In the veggie aisle of the supermarket, I ran into a top manager who works for one of my leadership coaching clients (let’s call him B.) In a rare candid moment (just us and the cucumbers), she vented:
“Things are going sooooo much better since B’s been working with you, Darce. But if I had one wish, I’d like to have a little more appreciation at work. I’d like to hear him tell me what’s GOOD about my work, instead of pointing out everything I didn’t do. Is that really so hard?”
I stood there, smiling and nodding, in total agreement that no, simple appreciation at work isn’t that hard.
And what I knew at the time—but wasn’t my story to share, since since confidentiality is at the heart of my coaching with leaders—is that B thinks this manager walks on water. He believes in her, admires her, and would do anything to keep her at his company.
But as the kale and I learned, she wasn’t hearing it.
So it led me to creating this simple guide to help leaders show more appreciation at work. Please use it, share it (or secretly leave it out to help the leader you know who needs it most.)
How to Show More Appreciation at Work
If you’re a leader or aspire to be a better one to those around you, here’s a secret:
Appreciation is one of the most powerful tools to motivate employee engagement and retention.
It works better than other strategies for one reason: we will never be able to control other people, even if they work for us. (In fact, we can only control three things in our careers.)
The sooner you realize this, the sooner you’ll succeed as a leader.
But if it’s so important, why isn’t it something we do automatically?
In short, it’s because our brains are programmed to worry about the bad stuff. So as busy leaders who want to succeed, our tendency is to talk about all the negative. Sound familiar? If so, read on.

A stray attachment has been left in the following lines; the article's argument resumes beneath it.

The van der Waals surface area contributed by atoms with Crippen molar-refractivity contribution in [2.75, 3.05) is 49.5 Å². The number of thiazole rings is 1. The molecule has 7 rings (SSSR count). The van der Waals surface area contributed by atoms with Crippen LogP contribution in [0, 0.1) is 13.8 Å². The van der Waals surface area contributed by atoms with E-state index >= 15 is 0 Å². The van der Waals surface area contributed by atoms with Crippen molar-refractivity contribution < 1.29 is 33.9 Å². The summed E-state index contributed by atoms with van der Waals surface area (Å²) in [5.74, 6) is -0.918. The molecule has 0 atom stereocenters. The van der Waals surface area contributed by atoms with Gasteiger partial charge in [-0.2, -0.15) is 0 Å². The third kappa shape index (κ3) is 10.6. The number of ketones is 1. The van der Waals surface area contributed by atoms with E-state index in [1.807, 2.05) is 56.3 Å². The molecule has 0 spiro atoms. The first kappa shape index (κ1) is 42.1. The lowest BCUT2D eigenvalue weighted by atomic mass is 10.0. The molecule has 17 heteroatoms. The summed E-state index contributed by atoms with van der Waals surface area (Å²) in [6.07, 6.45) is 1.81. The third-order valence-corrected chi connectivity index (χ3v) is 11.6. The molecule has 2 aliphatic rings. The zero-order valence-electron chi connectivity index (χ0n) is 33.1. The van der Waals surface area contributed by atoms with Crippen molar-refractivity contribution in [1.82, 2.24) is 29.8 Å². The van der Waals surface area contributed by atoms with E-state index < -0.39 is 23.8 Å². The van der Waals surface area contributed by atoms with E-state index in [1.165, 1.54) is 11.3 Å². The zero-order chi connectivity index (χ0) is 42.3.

We have to train our brains to recognize all the good stuff that’s happening. And believe me—there is a lot of good stuff (or else your company would be painting the “out of business” sign on your front door.)
The three strategies in this simple guide will help. Try them, and you’ll be surprised how much impact they’ll make on your business and your people immediately.
Strategy 1. Paint the Picture of What You See.
Sometimes we struggle to acknowledge and appreciate others on our team because the goal isn’t complete or isn’t yet successful.
We wait to celebrate until there are results—the project delivered, the client won, the problem solved.
Those moments take a long time to get here. So to save our appreciation for the end goal only is a small-minded waste.
Because it’s the right effort that gets the right results.
Painting the picture for someone else of the steps you’re watching them take can be very powerful and affirming – even if the ultimate goal hasn’t been met yet.
You can teach yourself to notice—and call attention to—the positive efforts going on every day. What are all the little things that are happening that add up to big improvements? What choices, decisions, and actions are taking place all the time, that in the long run, make a big difference?
Once you notice those efforts, call them out! You can say things like:
- “Hey Tom, I noticed you spent extra time with the new hire as we started on our project. That was really smart – nobody else thought of that. I’m sure it was helpful to him, too, and I just wanted you to know I noticed.”
- “Sandy, I wanted to thank you for always bringing a fun, positive attitude to the XYZ meeting. The work gets hard sometime and I noticed that you never stop smiling, and I really appreciate it!”
- “Drew, we may disagree sometimes, but you need to know that I see how you always have our company’s best interest at heart. No matter what our differences, I’m grateful that you are supporting us that way.”